Sinclair's ONE Media tries to sell FCC on ATSC 3.0's role in 5G

The ATSC 3.0 Next Gen Hub at NAB Show 2017 in Las Vegas. (Ben Munson/FierceVideo)

Sinclair joint venture ONE Media is pleading its case with the FCC to make sure ATSC 3.0 next-gen TV standards are considered while making plans for 5G networks.

According to an FCC filing, Mark Aitken, president of ONE Media, recently met with Commissioner Michael O’Rielly and other FCC officials to discuss ATSC 3.0’s ability to deliver data services outside of television.

“As the Commission considers implementation actions to accelerate deployment of 5G-related services, it necessarily should include the enhanced service capabilities of the original point-to-multipoint wireless distributor: broadcasting,” ONE Media wrote in its filing.

ONE Media said that ATSC 3.0 can be used as the baseline for terrestrial broadcasters to provide a new, combined broadcast and broadband, cloud-native network system architecture for television and non-television services on new device types. The company said the system would be build using the ATSC 3.0 physical layer and virtualized, shared IP core.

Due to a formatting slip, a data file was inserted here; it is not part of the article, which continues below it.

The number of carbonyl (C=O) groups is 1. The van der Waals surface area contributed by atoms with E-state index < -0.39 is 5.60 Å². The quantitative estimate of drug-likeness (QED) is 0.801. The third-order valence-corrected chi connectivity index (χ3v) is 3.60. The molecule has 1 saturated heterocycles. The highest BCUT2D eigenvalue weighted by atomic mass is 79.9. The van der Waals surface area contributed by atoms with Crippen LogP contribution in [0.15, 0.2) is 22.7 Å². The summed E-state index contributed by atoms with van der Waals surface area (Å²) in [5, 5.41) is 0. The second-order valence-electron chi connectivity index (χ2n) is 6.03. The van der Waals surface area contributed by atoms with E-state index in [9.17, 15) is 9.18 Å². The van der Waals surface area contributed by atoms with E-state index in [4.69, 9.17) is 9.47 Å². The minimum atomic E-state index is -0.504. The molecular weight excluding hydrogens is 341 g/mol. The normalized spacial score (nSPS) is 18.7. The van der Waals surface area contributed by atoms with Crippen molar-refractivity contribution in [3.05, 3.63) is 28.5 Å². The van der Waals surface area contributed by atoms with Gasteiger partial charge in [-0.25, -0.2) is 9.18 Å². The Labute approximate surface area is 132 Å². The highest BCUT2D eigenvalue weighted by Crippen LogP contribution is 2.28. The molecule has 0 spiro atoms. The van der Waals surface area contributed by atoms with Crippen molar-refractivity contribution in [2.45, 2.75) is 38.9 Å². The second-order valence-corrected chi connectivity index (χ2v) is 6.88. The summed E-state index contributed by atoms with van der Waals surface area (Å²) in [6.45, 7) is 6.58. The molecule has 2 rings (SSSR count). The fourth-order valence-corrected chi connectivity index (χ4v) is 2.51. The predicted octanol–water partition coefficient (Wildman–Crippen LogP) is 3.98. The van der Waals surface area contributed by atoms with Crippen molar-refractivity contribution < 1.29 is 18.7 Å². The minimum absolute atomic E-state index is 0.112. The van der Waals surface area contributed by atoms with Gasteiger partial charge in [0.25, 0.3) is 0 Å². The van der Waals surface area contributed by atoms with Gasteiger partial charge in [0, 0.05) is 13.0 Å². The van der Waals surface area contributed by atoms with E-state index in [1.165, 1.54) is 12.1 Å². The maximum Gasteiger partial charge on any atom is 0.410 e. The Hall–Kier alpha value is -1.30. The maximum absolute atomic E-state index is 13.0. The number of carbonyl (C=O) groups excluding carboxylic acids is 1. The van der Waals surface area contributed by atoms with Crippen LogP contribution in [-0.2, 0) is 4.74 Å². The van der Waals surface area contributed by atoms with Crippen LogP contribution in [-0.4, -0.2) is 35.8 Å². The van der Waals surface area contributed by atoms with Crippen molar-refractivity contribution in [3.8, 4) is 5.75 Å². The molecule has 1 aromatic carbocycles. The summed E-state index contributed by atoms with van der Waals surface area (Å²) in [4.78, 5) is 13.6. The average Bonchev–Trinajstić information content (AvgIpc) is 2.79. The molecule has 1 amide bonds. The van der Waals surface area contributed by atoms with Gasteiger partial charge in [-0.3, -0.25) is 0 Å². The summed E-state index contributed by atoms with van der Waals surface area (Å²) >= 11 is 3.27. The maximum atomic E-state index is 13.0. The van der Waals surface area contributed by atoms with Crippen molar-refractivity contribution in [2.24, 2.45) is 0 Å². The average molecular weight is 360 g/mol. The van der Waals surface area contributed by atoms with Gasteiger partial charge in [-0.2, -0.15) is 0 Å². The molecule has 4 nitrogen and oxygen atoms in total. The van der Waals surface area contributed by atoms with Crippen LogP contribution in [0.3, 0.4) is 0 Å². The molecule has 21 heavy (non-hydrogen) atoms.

With that architecture in place, ONE Media said ATSC 3.0 can handle things like offloading large data files need by carriers to cache programming directly on user devices and improve distribution of data to autonomous vehicles as well as IoT devices and telemedicine activities.

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ONE Media said that broadcast towers and single frequency networks can be used to help alleviate some of the need for small cells in 5G networks, and that broadcasters deploying ATSC 3.0 will be using the same 3GPP system architecture design principles as wireless providers building 5G networks.

ATSC 3.0 has been touted for its ability to deliver improved audio and video quality, deeper indoor reception, targeted programming/advertising, mobile reception, automotive services and advanced emergency alerting.

But another big opportunity for broadcasters who deploy the new standards is freeing up broadcast spectrum that can then be used for data services. Broadcasters could combine their available spectrum in a practice called bit pooling.

Bit pooling is when a broadcaster takes their 6 megahertz of spectrum and chops it up to be digitized, which under ATSC 3.0 leaves about 25 Mbps of throughput. Then, the stations within a market combine those bits left over after the required TV service is provided, and they can lease them to anyone who wants them for applications including driverless cars, extra last-mile bandwidth or large-scale software upgrades.